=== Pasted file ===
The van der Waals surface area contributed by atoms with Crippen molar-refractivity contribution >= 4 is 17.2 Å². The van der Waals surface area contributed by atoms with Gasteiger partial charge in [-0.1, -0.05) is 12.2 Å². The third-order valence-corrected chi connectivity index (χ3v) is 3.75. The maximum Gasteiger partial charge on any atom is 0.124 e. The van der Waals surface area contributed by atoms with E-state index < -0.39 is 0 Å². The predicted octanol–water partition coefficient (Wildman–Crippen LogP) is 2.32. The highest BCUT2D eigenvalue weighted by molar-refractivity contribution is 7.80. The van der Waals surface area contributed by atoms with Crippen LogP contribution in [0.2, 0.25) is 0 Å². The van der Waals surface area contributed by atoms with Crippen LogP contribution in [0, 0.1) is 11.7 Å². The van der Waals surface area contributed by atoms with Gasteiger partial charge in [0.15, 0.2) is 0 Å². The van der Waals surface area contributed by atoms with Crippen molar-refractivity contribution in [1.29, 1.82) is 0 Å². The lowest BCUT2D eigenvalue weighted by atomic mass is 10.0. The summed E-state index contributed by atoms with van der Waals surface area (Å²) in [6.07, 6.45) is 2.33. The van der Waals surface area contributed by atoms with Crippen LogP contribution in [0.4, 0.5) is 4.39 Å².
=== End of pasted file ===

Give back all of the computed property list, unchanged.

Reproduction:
The van der Waals surface area contributed by atoms with Crippen molar-refractivity contribution >= 4 is 17.2 Å². The van der Waals surface area contributed by atoms with Gasteiger partial charge in [-0.1, -0.05) is 12.2 Å². The third-order valence-corrected chi connectivity index (χ3v) is 3.75. The maximum Gasteiger partial charge on any atom is 0.124 e. The van der Waals surface area contributed by atoms with E-state index < -0.39 is 0 Å². The predicted octanol–water partition coefficient (Wildman–Crippen LogP) is 2.32. The highest BCUT2D eigenvalue weighted by molar-refractivity contribution is 7.80. The van der Waals surface area contributed by atoms with Crippen LogP contribution in [0.2, 0.25) is 0 Å². The van der Waals surface area contributed by atoms with Crippen LogP contribution in [0, 0.1) is 11.7 Å². The van der Waals surface area contributed by atoms with Gasteiger partial charge in [0.15, 0.2) is 0 Å². The van der Waals surface area contributed by atoms with Crippen molar-refractivity contribution in [1.29, 1.82) is 0 Å². The lowest BCUT2D eigenvalue weighted by atomic mass is 10.0. The summed E-state index contributed by atoms with van der Waals surface area (Å²) in [6.07, 6.45) is 2.33. The van der Waals surface area contributed by atoms with Crippen LogP contribution in [0.4, 0.5) is 4.39 Å².